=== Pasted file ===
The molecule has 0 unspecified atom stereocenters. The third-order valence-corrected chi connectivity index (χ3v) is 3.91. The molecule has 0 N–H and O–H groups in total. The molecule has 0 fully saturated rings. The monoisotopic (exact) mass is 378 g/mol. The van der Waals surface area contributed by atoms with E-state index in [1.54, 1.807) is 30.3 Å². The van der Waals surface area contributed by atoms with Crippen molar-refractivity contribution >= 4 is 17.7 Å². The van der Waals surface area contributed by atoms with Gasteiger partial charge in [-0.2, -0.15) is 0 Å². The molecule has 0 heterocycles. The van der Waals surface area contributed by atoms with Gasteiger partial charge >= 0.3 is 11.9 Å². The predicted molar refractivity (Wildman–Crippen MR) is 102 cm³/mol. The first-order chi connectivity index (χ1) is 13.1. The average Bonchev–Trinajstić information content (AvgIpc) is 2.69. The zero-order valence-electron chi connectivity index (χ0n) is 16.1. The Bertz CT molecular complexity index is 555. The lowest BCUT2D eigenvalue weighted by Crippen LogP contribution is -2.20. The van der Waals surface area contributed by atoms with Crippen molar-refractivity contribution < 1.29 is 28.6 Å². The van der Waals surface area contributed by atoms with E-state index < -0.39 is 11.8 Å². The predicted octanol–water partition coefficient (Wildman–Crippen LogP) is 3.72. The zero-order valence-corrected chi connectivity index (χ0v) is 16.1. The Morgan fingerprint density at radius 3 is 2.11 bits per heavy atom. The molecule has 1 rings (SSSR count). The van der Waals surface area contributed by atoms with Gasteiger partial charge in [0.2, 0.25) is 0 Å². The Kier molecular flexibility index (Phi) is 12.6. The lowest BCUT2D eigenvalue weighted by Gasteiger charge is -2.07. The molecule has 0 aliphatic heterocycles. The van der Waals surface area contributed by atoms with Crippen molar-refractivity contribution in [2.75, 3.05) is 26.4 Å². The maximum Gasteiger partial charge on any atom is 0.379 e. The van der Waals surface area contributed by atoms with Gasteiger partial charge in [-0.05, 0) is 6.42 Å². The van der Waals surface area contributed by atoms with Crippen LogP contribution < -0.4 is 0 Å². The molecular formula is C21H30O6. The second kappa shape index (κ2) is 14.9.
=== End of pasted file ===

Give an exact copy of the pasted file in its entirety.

The molecule has 0 unspecified atom stereocenters. The third-order valence-corrected chi connectivity index (χ3v) is 3.91. The molecule has 0 N–H and O–H groups in total. The molecule has 0 fully saturated rings. The monoisotopic (exact) mass is 378 g/mol. The van der Waals surface area contributed by atoms with E-state index in [1.54, 1.807) is 30.3 Å². The van der Waals surface area contributed by atoms with Crippen molar-refractivity contribution >= 4 is 17.7 Å². The van der Waals surface area contributed by atoms with Gasteiger partial charge in [-0.2, -0.15) is 0 Å². The molecule has 0 heterocycles. The van der Waals surface area contributed by atoms with Gasteiger partial charge >= 0.3 is 11.9 Å². The predicted molar refractivity (Wildman–Crippen MR) is 102 cm³/mol. The first-order chi connectivity index (χ1) is 13.1. The average Bonchev–Trinajstić information content (AvgIpc) is 2.69. The zero-order valence-electron chi connectivity index (χ0n) is 16.1. The Bertz CT molecular complexity index is 555. The lowest BCUT2D eigenvalue weighted by Crippen LogP contribution is -2.20. The van der Waals surface area contributed by atoms with Crippen molar-refractivity contribution < 1.29 is 28.6 Å². The van der Waals surface area contributed by atoms with E-state index < -0.39 is 11.8 Å². The predicted octanol–water partition coefficient (Wildman–Crippen LogP) is 3.72. The zero-order valence-corrected chi connectivity index (χ0v) is 16.1. The Morgan fingerprint density at radius 3 is 2.11 bits per heavy atom. The molecule has 1 rings (SSSR count). The van der Waals surface area contributed by atoms with Gasteiger partial charge in [0.2, 0.25) is 0 Å². The Kier molecular flexibility index (Phi) is 12.6. The lowest BCUT2D eigenvalue weighted by Gasteiger charge is -2.07. The molecule has 0 aliphatic heterocycles. The van der Waals surface area contributed by atoms with Crippen molar-refractivity contribution in [2.75, 3.05) is 26.4 Å². The maximum Gasteiger partial charge on any atom is 0.379 e. The van der Waals surface area contributed by atoms with Gasteiger partial charge in [-0.05, 0) is 6.42 Å². The van der Waals surface area contributed by atoms with Crippen LogP contribution < -0.4 is 0 Å². The molecular formula is C21H30O6. The second kappa shape index (κ2) is 14.9.